Australians spend big on pre-holiday rituals

Pre-holiday preparations: 11 per cent of Australians get a pedicure and manicure before going on holidays. Photo: Jacky GhosseinIf there’s a skill I’ve never mastered when it comes to travel, it is staying chilled out in the days leading up to a big trip.

It’s not that I’m nervous about travelling, it’s just that there’s so much to do: on top of sorting out the house, packing, work, pets and gadgets, I’ve got to find a new swimsuit. And get a haircut. And paint my toenails.

It helps to know I’m not alone: a survey by Expedia shows more than half of Australian travellers spend considerable time and money getting “holiday ready” before they depart.

Forty per cent buy new clothes, while about a third go and get their hair done.

Waxing or other hair removal is on the list for 16 per cent, while 13 per cent get a manicure or pedicure and 11 per cent spend time organising a phone package.

(A work colleague admitted to having done all of the above before her last trip, and I’m sure she’s in good company.)

On average, we spend about $90 on these pre-holiday preparations, according to the Expedia survey, although I’d say that figure must be lowered by some low-maintenance folk because $90 doesn’t go far at the hairdresser or beauty salon.

It seems women are the worst offenders when it comes to the pre-holiday rush-around.

A 2011 lastminute老域名出售.au survey of 6500 Australian women found one-third admitted to becoming a “stress head” in the lead-up to a trip.

However, social trends commentator Neer Korn believes most of our pre-holiday preparation is an important part of the travel experience.

“I see it as a very positive thing,” Korn says.

“Sure there are people who need to rush around and make phone calls and things like that, but buying all the things you need and getting your hair done is all part of the build-up of the excitement.

“It’s part of getting into holiday mode.”

Korn likens pre-holiday rituals to carefully wrapping a present and putting a bow on it: It enhances rather than detracts from the experience.

He says pre-holiday preparations appear to be more of a female trait, but men may be joining in more than we think.

“What is hard to gauge is whether women are just more open about it; more willing to admit that they do it,” he says.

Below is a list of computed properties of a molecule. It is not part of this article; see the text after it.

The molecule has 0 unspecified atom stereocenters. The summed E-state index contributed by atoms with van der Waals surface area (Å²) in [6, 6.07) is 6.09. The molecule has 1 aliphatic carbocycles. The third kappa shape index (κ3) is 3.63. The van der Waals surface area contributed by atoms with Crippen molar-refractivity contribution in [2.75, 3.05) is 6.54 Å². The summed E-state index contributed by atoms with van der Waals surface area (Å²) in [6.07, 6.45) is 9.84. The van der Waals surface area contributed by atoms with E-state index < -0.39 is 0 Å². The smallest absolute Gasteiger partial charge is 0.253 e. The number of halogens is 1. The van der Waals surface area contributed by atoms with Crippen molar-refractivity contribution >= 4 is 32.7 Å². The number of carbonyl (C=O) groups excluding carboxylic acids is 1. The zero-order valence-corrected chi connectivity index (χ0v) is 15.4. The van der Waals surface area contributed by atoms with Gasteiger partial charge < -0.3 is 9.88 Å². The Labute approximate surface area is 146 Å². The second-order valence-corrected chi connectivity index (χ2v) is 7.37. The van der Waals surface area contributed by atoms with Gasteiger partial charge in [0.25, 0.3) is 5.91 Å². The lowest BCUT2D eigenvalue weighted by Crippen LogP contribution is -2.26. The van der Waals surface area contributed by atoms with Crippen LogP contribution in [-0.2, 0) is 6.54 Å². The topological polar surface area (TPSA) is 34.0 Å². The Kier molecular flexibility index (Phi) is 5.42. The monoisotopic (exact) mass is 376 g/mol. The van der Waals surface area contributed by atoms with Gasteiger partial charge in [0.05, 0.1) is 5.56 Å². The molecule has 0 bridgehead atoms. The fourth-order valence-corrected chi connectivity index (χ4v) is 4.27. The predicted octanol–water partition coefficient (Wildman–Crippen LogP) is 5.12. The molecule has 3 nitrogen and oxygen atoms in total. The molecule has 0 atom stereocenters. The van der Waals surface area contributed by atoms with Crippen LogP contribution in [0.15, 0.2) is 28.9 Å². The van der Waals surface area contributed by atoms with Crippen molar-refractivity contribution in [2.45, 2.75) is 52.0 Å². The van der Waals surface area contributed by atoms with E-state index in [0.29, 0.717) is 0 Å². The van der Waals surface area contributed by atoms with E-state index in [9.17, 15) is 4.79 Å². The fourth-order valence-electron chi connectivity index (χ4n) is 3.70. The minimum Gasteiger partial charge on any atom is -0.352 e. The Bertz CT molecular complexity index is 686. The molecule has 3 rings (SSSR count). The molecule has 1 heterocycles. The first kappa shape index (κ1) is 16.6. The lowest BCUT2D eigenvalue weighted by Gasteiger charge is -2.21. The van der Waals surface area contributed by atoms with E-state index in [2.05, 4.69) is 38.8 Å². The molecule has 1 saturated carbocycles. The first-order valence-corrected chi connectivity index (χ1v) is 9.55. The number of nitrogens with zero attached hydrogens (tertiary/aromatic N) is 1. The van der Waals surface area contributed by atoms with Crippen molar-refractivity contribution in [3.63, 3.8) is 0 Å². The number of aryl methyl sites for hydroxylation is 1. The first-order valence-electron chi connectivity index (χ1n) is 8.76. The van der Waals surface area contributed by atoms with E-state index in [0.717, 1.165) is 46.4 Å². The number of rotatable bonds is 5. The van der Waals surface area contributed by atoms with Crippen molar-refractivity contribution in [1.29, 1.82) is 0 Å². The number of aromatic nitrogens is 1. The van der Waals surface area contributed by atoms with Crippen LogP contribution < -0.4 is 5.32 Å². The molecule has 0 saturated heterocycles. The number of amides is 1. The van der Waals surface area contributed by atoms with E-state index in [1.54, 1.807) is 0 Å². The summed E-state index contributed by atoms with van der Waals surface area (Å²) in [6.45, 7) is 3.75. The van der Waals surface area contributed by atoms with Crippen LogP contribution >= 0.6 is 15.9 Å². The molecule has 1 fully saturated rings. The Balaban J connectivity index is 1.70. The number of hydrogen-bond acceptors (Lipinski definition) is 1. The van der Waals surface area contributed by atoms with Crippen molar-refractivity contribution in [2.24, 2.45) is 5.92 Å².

Ironically, a lot of the things we rush out and spend money on before a trip may be the things we have given up to find the money for the holiday.

Lastminute’s latest annual trends report, which is based on a survey of 5700 Aussies, has identified the top items we are willing to go without or cut back on to save for a holiday.

Clothes shopping and eating out are in the top three for both sexes, while women are also prepared to sacrifice magazines and beauty treatments, and men say they will go without buying the latest tech gadgets.

This is backed up by the Expedia survey, which found Aussies tend towards saving up for a holiday and paying in advance, rather than coming home with debt.

More than half prefer to pay for their entire trip in advance, with only 10 per cent putting the whole trip on a credit card and worrying about it later.

Six months is the average time to save up for a holiday, with about 20 per cent of those surveyed having a dedicated holiday fund.

The Expedia survey, which is part of a global survey of more than 11,000 people across 24 countries, found Aussies are among the most deal-driven travellers in the world, with 81 per cent actively looking for deals as part of their booking process.

Flight deals, seasonal sales and hotels that offer meal plans are some of the most sought-after bargains, while beach holidays and cruises seen as the most cost-efficient escapes.

Only 8 per cent of those surveyed said they were willing to splurge on a business or first class flight, yet many said they would spend a bit extra on a hotel in a desired location or a room with a view.

One thing we’re definitely not good at spending money on is tipping: The survey shows we’re still among the meanest tippers in the world.

Half of Aussies say they don’t tip when they travel, compared to only 9 per cent of Americans, who are the most likely to tip.

If it makes you feel any better, we’re not the worst offenders: That title belongs to the Kiwis.

How do you get holiday ready? Is it making a visit to the hairdresser, booking in a pedicure or shopping for the latest travel gadget?

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